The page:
Race/Ethnicity and Continuity of Intimate Partner Violence from Adolescence to Adulthood


Kaufman, Joanne & Walsh, Christine (2019). Race/Ethnicity and Continuity of Intimate Partner Violence from Adolescence to Adulthood.


Intimate Partner Violence (IPV) is a significant social problem with peak rates for offending and victimization in early adulthood, making that a critical time period to understand IPV within the life course. In addition, Blacks and Latinos experience higher rates of IPV than Whites. Black Criminology scholars point to unique experiences of minorities, particularly Blacks, as critical for assessing how and why race matters. This includes a consideration of discrimination and concentrated disadvantage, which is expected to more strongly affect Blacks. However, relatively little literature has examined life course patterns of IPV by race/ethnicity and the results have been limited and contradictory. We draw on general and IPV life course literatures and Black Criminology to frame our analyses of four waves from the Add Health dataset. Through race specific equations we find that exposure to concentrated disadvantage in early adulthood predicts continuation in IPV for Blacks and Latinos but not Whites. In addition, prior experiences with child abuse predicts continuation of IPV for Whites only. We discuss how these and other results point to the importance of focusing on race/ethnicity when assessing life course patterns.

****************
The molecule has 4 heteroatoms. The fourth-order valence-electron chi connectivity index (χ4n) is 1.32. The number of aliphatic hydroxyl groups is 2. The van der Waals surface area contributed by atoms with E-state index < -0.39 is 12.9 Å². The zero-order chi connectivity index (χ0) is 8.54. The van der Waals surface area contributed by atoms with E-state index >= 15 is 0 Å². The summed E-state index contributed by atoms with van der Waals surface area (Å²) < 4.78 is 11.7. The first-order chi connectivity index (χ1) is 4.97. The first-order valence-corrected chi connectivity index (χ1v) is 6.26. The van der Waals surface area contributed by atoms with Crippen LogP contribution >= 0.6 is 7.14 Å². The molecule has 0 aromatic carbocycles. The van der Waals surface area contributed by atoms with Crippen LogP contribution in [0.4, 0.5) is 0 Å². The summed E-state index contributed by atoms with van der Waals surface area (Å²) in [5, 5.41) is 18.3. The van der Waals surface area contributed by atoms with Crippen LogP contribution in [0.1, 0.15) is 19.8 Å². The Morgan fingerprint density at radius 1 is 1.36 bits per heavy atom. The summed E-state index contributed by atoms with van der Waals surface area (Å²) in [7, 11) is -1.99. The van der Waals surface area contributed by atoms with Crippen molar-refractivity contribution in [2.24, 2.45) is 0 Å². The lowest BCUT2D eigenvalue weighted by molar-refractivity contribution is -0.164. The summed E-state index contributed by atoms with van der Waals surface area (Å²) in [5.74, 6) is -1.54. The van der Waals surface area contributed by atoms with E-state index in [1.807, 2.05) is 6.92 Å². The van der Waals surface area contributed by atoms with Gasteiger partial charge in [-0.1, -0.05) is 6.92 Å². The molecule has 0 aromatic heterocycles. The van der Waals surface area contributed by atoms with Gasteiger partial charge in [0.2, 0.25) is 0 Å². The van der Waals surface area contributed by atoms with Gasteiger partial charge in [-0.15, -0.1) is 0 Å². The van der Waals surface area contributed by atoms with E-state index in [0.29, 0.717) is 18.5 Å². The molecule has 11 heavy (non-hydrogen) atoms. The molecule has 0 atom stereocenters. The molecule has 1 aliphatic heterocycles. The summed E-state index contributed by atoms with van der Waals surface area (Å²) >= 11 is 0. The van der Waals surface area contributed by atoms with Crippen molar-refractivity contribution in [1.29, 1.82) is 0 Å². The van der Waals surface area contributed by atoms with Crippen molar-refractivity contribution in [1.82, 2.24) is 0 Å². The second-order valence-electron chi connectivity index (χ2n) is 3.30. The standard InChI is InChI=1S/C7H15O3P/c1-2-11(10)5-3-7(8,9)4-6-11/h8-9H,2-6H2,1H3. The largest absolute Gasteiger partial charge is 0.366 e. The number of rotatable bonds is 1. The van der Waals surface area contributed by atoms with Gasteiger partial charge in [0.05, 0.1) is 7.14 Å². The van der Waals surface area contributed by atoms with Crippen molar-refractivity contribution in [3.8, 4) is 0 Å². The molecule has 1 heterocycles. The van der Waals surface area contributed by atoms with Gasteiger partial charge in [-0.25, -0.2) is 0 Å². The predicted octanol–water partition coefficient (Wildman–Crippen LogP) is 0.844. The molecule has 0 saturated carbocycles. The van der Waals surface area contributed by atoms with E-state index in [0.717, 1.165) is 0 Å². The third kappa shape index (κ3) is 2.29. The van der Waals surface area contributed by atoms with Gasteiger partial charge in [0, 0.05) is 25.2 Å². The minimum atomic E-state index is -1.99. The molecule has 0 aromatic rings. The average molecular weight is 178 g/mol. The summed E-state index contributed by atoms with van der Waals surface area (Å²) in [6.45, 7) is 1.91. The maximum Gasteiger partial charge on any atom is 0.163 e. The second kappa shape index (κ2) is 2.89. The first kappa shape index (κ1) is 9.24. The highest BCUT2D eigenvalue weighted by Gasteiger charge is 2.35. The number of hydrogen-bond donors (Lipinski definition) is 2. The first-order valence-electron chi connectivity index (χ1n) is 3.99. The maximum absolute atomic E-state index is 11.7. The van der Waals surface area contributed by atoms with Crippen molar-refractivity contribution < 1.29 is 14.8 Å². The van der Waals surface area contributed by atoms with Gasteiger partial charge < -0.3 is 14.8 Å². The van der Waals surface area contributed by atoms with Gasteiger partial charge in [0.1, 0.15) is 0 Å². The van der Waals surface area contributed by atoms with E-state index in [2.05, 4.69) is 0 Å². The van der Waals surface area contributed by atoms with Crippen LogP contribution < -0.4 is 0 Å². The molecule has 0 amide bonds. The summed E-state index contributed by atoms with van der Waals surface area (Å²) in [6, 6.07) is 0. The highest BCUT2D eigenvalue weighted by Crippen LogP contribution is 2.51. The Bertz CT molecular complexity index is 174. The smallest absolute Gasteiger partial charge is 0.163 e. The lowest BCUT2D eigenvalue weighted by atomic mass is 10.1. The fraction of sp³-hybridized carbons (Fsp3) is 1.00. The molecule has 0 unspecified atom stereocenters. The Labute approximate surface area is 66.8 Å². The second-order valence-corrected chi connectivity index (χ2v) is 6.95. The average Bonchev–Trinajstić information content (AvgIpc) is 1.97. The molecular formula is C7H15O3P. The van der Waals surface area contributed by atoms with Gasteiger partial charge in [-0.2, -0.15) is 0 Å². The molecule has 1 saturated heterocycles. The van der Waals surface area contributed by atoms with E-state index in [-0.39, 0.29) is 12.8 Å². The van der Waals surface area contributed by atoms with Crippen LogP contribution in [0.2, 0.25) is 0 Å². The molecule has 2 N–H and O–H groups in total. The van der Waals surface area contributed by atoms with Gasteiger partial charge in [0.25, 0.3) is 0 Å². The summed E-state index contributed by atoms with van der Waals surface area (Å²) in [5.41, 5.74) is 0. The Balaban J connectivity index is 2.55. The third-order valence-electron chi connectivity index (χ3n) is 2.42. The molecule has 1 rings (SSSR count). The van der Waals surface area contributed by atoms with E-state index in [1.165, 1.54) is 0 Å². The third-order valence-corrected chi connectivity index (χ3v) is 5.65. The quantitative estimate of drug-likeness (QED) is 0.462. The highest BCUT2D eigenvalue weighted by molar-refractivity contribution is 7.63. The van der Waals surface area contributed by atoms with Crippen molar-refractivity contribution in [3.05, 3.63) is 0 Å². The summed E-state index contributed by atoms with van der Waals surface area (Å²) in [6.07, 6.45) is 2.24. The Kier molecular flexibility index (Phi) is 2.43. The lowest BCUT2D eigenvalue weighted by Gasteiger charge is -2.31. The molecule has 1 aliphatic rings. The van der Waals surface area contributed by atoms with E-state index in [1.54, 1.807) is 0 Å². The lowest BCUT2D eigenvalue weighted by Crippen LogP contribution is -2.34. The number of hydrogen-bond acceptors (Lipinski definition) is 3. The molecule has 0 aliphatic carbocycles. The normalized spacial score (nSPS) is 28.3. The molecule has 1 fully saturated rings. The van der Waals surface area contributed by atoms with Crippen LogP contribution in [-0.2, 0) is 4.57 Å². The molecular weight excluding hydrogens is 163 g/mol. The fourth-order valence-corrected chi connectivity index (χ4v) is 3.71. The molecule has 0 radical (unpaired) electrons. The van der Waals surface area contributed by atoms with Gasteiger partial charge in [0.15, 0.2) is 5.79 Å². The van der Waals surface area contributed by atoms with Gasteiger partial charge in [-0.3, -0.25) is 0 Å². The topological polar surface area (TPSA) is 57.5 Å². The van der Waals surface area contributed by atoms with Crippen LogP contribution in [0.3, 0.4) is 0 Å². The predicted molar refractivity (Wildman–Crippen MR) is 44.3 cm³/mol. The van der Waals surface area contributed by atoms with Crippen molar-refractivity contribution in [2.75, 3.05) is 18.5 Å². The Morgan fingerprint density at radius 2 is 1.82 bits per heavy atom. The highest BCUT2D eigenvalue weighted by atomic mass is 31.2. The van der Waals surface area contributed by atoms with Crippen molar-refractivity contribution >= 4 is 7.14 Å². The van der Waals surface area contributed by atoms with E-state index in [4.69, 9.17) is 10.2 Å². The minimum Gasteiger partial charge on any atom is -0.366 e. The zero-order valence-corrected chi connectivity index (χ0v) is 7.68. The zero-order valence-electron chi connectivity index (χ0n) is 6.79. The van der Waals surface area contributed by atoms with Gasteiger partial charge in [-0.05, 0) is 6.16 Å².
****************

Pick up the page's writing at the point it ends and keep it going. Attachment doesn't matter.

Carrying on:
Reference Type

Conference paper

Book Title

American Society of Criminology


Kaufman, Joanne
Walsh, Christine

Year Published


City of Publication

San Fransciso, CA

Reference ID